faith in action

10 Great Kids’ Books by Indigenous Creators

Celebrate indigenous voices in November by reading these stories with the kids in your life.

Image for American Indian and Alaska Native Heritage Month

In November, the United States celebrates American Indian, Alaska Native, & Native Hawaiian Heritage month. We use this time to acknowledge and celebrate the contributions of indigenous peoples, as well as to lift up indigenous cultures and heritage in our country. We also spend this time acknowledging the history of the oppression of indigenous people in this nation and the present challenges as we work towards greater justice and equity.

In the Book of Resolutions of the United Methodist Church, it is stated, “The General Conference of The United Methodist Church affirms the sacredness of American Indian people, their languages, cultures, and gifts to the church and the world. We call upon the world, and the people of The United Methodist Church to receive the gifts of Native Americans, including American Indians, Alaska Natives, and Native Hawaiians, as people of God.” (Book of Resolutions 2016) One way to affirm the sacred worth of our indigenous American siblings this month and to receive these gifts is to take some time to read some of the books below by indigenous authors and illustrators. These books tell stories of culture, family, and food, and histories of indigenous heroes and everyday people.

This list was curated using the Sacred Worth Books database, a resource of Church & Society that exists to give families and churches an access point to anti-bias books that help children recognize themselves and all the beautiful diverse people in this world as of sacred worth and value to God and to all of us. Check out our database of over 1000 books here, and you can even submit titles you love here!

Berry Magic by Teri Sloat and Betty Huffmon, Illustrated by Teri Sloat

An Alaskan Native folktale that tells the origin story of berry patches on the Arctic tundra. When the women of her village are only able to gather small, hard berries before the Fall Festival, a young girl named Anana uses a special magic to grow all kinds of colorful, flavorful berries on the tundra just in time to be used for agutak, a special treat at the festival.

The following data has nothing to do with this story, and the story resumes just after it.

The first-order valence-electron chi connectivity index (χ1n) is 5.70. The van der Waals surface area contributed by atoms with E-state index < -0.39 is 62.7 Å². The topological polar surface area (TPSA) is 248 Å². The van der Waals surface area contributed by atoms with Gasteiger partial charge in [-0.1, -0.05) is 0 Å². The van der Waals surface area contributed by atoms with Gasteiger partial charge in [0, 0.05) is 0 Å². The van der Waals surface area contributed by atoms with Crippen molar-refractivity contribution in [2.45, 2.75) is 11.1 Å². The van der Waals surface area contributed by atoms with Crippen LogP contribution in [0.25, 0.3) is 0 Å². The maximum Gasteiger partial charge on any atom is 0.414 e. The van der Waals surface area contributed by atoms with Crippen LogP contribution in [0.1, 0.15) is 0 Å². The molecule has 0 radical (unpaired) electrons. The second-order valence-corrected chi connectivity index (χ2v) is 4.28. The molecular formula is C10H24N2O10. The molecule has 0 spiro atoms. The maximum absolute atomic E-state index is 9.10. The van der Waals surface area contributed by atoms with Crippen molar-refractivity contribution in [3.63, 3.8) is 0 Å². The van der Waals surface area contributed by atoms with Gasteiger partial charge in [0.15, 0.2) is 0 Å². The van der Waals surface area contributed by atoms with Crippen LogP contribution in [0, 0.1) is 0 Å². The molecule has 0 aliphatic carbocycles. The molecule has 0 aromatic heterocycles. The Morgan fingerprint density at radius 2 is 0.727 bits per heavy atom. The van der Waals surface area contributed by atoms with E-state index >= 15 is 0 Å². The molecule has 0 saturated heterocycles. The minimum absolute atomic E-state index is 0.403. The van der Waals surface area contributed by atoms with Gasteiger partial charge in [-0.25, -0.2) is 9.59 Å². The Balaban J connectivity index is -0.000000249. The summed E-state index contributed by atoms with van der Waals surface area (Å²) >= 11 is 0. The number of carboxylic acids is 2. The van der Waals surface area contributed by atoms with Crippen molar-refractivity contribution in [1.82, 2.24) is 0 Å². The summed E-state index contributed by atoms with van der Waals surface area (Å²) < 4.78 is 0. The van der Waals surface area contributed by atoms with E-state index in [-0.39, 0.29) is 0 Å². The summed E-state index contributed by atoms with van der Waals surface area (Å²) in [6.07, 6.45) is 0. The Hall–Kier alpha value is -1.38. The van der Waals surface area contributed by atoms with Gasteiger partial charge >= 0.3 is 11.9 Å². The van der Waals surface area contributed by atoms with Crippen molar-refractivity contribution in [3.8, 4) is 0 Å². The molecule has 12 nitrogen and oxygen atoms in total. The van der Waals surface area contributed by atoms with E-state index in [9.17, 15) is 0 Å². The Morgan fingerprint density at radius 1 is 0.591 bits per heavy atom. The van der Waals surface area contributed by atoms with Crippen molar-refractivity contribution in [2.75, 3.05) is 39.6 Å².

Fry Bread: A Native American Family Story by Kevin Noble-Maillard, Illustrated by Juana Martinez-Neal

This book, winner of multiple awards, shows the connection between food, culture, family, identity and community through a story of fry bread, a staple dish for many tribes all over the country.

Go Show the World: A Celebration of Indigenous Heroes by Wab Kinew, Illustrated by Joe Morse

This book highlights important modern and historic indigenous figures who have made an impact, from Sacagawea to John Herrington, all through a rap-verse style. The book also encourages the reader that they too, matter and can change the world.

I Sang You Down From the Stars by Tasha Spillett-Sumner, Illustrated by Michaela Goade

A beautiful book about a mother preparing for and welcoming a new baby. She collects gifts for her child from nature that connect to pieces of their family, heritage, and cultural identity. The story combines Native cultural images with the universal theme of love between parent and child.

‘Ohana Means Family by Ilima Loomis, Illustrated by Kenard Pak

A Native Hawaiian family works together to gather taro root to make the traditional dish poi for a luau. A celebration of Native Hawaiian culture and beautiful Hawai’i itself.

Sharice’s Big Voice by Sharice Davids with Nancy K. Mays, Illustrated by Joshua Mangeshig Pawis-Steckley

The true inspiring story of Sharice Davids, one of the first Native American congresswomen, and the first LGBTQ congressperson to represent Kansas, told in her own voice. She tells her story in a fun, relatable way and encourages kids to use their own voices and to remember that every one of us deserves to be seen and heard!

Sweetest Kulu by Celina Kalluk, Illustrated by Alexandria Neonakis

An Inuit bedtime poem from a mother to her Kulu, a term of endearment for little ones. The poem tells of the gifts each arctic animal brings to a newborn baby, and weaves together the Inuit respect and deep love for nature with a mother’s love for her child.

Thunder Boy Jr. by Sherman Alexie, Illustrated by Yuyi Morales

In this fun father-son story, Thunder Boy Jr. wants his own name instead of the one passed down from his dad. Throughout the book, he tries to figure out the best new name that shows who he is, and eventually his dad has the perfect answer.

We Are Still Here!: Native American Truths Everyone Should Know by Traci Sorrell, Illustrated by Frané Lessac

In this important book, Traci Sorrell outlines the pieces of Native American history that we haven’t always been taught in school, and includes the ongoing story of Native Nations today. Also included are a timeline, sources, and a glossary. The illustrations show various skin tones and represent different abilities as well as showing key historical moments.

When We Were Alone by David A. Robertson, Illustrated by Julie Flett

A young girl asks her grandmother why she does things like wear colorful clothes and a long braid in her hair. Her grandmother tells her about how these things that represent being a part of the Cree nation were not allowed at the boarding school she was required to attend as a child, and talks of the joy of being able now to fully express who she is and who her people are. A gentle and loving story about family and the importance of cultural expression.